Amazing Antiquarian #3: Alicia Ann Spottiswoode

Category: Historical
Tags:#Brochs, Archaeology, Scotland, Excavation, Antiquarian, History, Caithness,
Written By

Kenneth McElroy


Lady Ann Spottiswood (1810 – 12 March 1900), another 'Trowelblazer'! Here, Morvern has imagined her at her home of Spottiswood, in the Scottish Borders (Image credit: Morvern Anderson Art)

A few weeks ago, on International Women's Day, we discussed one of our broch-y heroes, Christian Maclagan, who battled adversity in Victorian-era Scotland in her attempts to become a recognised 'antiquarian'. Maclagan, however, was preceded by another female antiquarian, who first took part in excavation in 1863 - and who even excavated a broch in Caithness!

This blog, written by Thurso Heritage Society's Alan McIvor, will shine a light on another forgotten character in the history of archaeology and antiquarianism - Lady Ann Spottiswoode.

Again - huge thanks to Morvern Anderson Art for her fantastic illustrations!

Alicia Ann

Photograph of Alicia Ann, taken sometime between 1843-1847, by David Octavius Hill (Image credit: National Galleries Scotland)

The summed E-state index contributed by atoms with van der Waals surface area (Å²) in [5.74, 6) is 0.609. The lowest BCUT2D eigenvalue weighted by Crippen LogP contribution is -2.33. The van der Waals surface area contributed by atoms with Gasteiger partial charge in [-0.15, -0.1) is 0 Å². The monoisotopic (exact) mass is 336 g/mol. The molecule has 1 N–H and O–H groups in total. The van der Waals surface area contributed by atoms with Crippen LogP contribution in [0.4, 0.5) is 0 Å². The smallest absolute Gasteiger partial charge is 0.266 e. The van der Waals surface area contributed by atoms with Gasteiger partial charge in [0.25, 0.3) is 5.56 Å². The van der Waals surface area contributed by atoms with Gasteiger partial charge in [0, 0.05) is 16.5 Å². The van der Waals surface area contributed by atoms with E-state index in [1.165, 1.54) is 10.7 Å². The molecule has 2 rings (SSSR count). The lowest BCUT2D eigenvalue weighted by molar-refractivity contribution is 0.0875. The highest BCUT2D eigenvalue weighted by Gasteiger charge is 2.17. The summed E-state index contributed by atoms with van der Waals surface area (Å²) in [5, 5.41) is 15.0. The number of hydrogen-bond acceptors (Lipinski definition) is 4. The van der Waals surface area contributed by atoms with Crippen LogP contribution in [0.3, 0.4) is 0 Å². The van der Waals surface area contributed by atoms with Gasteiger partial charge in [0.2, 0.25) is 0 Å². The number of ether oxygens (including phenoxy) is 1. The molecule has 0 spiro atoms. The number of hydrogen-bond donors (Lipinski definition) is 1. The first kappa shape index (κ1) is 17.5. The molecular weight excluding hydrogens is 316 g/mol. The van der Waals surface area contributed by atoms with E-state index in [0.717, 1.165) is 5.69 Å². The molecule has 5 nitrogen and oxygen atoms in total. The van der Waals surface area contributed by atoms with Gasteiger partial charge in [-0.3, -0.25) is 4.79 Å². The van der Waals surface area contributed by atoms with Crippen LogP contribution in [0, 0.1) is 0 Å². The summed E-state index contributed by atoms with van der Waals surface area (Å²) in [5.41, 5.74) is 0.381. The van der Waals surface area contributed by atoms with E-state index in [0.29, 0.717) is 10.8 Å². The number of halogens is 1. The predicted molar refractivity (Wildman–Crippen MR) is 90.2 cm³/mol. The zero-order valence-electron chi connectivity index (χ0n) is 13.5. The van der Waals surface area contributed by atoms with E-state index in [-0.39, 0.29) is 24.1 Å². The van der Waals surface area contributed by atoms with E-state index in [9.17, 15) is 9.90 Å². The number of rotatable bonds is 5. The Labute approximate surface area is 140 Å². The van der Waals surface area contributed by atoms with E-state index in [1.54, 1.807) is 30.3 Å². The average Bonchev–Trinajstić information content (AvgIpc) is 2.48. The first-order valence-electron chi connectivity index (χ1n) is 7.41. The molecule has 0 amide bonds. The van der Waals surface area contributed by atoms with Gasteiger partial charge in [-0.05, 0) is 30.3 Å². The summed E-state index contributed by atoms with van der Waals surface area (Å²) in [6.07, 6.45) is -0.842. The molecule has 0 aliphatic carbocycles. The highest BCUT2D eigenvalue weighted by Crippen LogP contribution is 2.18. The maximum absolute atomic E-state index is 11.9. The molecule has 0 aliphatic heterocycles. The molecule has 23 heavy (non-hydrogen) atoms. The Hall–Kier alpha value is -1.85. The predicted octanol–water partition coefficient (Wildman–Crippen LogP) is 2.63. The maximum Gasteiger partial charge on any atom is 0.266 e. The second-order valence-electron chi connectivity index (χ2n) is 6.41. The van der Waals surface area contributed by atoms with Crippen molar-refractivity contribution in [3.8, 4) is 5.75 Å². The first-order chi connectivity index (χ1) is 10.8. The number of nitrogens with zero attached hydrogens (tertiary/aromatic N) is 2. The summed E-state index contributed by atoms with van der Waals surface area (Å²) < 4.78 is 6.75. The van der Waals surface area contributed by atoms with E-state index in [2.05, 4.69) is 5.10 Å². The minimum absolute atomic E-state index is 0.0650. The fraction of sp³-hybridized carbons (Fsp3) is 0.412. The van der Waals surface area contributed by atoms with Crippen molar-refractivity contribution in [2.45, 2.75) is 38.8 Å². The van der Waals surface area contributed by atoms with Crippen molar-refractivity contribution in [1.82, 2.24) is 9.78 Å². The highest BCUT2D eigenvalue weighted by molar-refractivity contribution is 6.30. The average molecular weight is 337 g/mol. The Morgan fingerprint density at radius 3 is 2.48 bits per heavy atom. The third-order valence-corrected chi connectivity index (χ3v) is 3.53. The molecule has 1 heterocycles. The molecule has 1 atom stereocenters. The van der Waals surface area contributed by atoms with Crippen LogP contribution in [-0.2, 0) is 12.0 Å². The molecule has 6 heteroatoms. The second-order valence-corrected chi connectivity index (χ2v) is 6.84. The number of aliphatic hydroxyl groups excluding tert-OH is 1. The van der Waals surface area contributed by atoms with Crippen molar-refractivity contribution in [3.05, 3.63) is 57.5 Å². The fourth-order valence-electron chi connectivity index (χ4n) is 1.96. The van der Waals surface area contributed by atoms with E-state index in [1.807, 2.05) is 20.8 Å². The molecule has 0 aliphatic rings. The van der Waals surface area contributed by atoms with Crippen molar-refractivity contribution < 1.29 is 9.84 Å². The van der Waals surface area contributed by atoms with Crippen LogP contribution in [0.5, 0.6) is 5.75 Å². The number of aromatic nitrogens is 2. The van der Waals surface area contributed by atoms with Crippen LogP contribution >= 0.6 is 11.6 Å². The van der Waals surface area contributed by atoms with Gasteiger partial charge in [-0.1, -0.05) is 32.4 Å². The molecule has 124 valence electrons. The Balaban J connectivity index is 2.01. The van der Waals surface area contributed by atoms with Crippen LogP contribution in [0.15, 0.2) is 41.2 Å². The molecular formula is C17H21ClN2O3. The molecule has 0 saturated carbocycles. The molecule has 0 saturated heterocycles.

On the 24th June 1810, Alicia Ann Spottiswoode was born, the oldest daughter of John Spottiswoode of Berwickshire and his wife Helen Wauchope of Niddrie-Mains. [i] Alicia would marry Lord Douglas Scott, a son of the Duke of Buccleuch on the 16th March 1836 and therefore became known as Lady John Scott. After twenty-four years of marriage, her husband died in 1860, and under the will of her father, she resumed her maiden name in 1866, and would be known as Lady John Scott Spottiswoode. She passed away aged 90, on 12th March 1900. Her motto “Haud [hold] fast by the past” underlines her role as a keen supporter of the traditions of Scotland, including its history, language and culture.


Lord Douglas Scott, noted as being "among the first to import Newfoundland dogs for use as gundogs. These dogs are considered to be the progenitors of modern Labradors" (Image credit: Friends of Dunchurch Society)

She was for many years a regular visitor during the summer and the autumn months to Thurso with its “unrivalled sea-bathing facilities” that first attracted her attention to the town. She was also said to be a warm and generous friend to the poor of the town and always stayed at the Royal Hotel, which was under the ownership of Mr & Mrs Donald Henderson, and subsequently Miss Bertha Hughes.